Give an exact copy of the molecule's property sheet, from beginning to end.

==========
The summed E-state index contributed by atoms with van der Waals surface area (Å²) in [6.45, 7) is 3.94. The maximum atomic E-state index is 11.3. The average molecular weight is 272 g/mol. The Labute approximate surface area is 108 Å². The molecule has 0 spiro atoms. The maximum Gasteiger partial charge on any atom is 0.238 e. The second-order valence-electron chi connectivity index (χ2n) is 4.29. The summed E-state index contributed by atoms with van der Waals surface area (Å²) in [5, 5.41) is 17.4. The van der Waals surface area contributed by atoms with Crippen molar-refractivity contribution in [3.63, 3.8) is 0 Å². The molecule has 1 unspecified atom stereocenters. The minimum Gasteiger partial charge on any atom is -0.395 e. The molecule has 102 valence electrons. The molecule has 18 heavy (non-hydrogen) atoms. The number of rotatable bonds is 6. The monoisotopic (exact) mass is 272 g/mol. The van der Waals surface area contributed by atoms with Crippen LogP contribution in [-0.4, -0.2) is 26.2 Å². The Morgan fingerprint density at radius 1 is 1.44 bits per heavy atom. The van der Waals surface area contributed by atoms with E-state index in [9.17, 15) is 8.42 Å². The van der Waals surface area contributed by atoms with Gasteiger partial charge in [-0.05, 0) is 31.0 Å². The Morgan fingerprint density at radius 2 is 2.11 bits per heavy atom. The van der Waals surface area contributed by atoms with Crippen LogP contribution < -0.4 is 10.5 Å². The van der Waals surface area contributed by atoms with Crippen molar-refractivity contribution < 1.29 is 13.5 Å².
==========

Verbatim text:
The summed E-state index contributed by atoms with van der Waals surface area (Å²) in [6.45, 7) is 3.94. The maximum atomic E-state index is 11.3. The average molecular weight is 272 g/mol. The Labute approximate surface area is 108 Å². The molecule has 0 spiro atoms. The maximum Gasteiger partial charge on any atom is 0.238 e. The second-order valence-electron chi connectivity index (χ2n) is 4.29. The summed E-state index contributed by atoms with van der Waals surface area (Å²) in [5, 5.41) is 17.4. The van der Waals surface area contributed by atoms with Crippen molar-refractivity contribution in [3.63, 3.8) is 0 Å². The molecule has 1 unspecified atom stereocenters. The minimum Gasteiger partial charge on any atom is -0.395 e. The molecule has 102 valence electrons. The molecule has 18 heavy (non-hydrogen) atoms. The number of rotatable bonds is 6. The monoisotopic (exact) mass is 272 g/mol. The van der Waals surface area contributed by atoms with Crippen LogP contribution in [-0.4, -0.2) is 26.2 Å². The Morgan fingerprint density at radius 1 is 1.44 bits per heavy atom. The van der Waals surface area contributed by atoms with E-state index in [9.17, 15) is 8.42 Å². The van der Waals surface area contributed by atoms with Gasteiger partial charge in [-0.05, 0) is 31.0 Å². The Morgan fingerprint density at radius 2 is 2.11 bits per heavy atom. The van der Waals surface area contributed by atoms with Crippen LogP contribution < -0.4 is 10.5 Å². The van der Waals surface area contributed by atoms with Crippen molar-refractivity contribution < 1.29 is 13.5 Å².